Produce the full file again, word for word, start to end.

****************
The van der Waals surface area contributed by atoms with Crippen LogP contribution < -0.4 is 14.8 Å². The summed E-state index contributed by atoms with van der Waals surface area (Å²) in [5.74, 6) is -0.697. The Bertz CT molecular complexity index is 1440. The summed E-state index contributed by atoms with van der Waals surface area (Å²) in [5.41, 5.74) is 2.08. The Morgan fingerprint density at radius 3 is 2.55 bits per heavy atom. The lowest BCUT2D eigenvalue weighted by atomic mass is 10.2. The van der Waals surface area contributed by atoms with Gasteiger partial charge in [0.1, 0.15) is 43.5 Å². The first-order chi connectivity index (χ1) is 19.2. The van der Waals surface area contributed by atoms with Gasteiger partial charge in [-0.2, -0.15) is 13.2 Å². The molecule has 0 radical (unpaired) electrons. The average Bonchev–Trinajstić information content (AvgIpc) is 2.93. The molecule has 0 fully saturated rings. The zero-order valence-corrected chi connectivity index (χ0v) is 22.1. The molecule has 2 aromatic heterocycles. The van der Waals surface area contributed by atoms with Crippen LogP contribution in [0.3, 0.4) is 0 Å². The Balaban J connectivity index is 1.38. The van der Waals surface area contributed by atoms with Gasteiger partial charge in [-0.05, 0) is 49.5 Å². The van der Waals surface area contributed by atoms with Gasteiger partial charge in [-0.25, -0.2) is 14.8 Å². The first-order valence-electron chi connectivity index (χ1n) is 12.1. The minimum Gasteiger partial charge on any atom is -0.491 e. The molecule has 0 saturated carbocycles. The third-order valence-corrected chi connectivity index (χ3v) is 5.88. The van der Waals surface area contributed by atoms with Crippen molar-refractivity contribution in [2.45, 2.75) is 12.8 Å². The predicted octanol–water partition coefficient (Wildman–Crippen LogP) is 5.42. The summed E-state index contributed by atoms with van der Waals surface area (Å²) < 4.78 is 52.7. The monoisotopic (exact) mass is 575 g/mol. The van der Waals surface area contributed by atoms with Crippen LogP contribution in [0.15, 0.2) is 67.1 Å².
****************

The van der Waals surface area contributed by atoms with Crippen LogP contribution < -0.4 is 14.8 Å². The summed E-state index contributed by atoms with van der Waals surface area (Å²) in [5.74, 6) is -0.697. The Bertz CT molecular complexity index is 1440. The summed E-state index contributed by atoms with van der Waals surface area (Å²) in [5.41, 5.74) is 2.08. The Morgan fingerprint density at radius 3 is 2.55 bits per heavy atom. The lowest BCUT2D eigenvalue weighted by atomic mass is 10.2. The van der Waals surface area contributed by atoms with Gasteiger partial charge in [0.1, 0.15) is 43.5 Å². The first-order chi connectivity index (χ1) is 19.2. The van der Waals surface area contributed by atoms with Gasteiger partial charge in [-0.2, -0.15) is 13.2 Å². The molecule has 0 radical (unpaired) electrons. The average Bonchev–Trinajstić information content (AvgIpc) is 2.93. The molecule has 0 fully saturated rings. The zero-order valence-corrected chi connectivity index (χ0v) is 22.1. The molecule has 2 aromatic heterocycles. The van der Waals surface area contributed by atoms with Crippen LogP contribution in [0.3, 0.4) is 0 Å². The Balaban J connectivity index is 1.38. The van der Waals surface area contributed by atoms with Gasteiger partial charge in [-0.05, 0) is 49.5 Å². The van der Waals surface area contributed by atoms with Gasteiger partial charge in [-0.25, -0.2) is 14.8 Å². The first-order valence-electron chi connectivity index (χ1n) is 12.1. The minimum Gasteiger partial charge on any atom is -0.491 e. The molecule has 0 saturated carbocycles. The third-order valence-corrected chi connectivity index (χ3v) is 5.88. The van der Waals surface area contributed by atoms with Crippen molar-refractivity contribution in [2.45, 2.75) is 12.8 Å². The predicted octanol–water partition coefficient (Wildman–Crippen LogP) is 5.42. The summed E-state index contributed by atoms with van der Waals surface area (Å²) < 4.78 is 52.7. The monoisotopic (exact) mass is 575 g/mol. The van der Waals surface area contributed by atoms with Crippen LogP contribution in [0.15, 0.2) is 67.1 Å².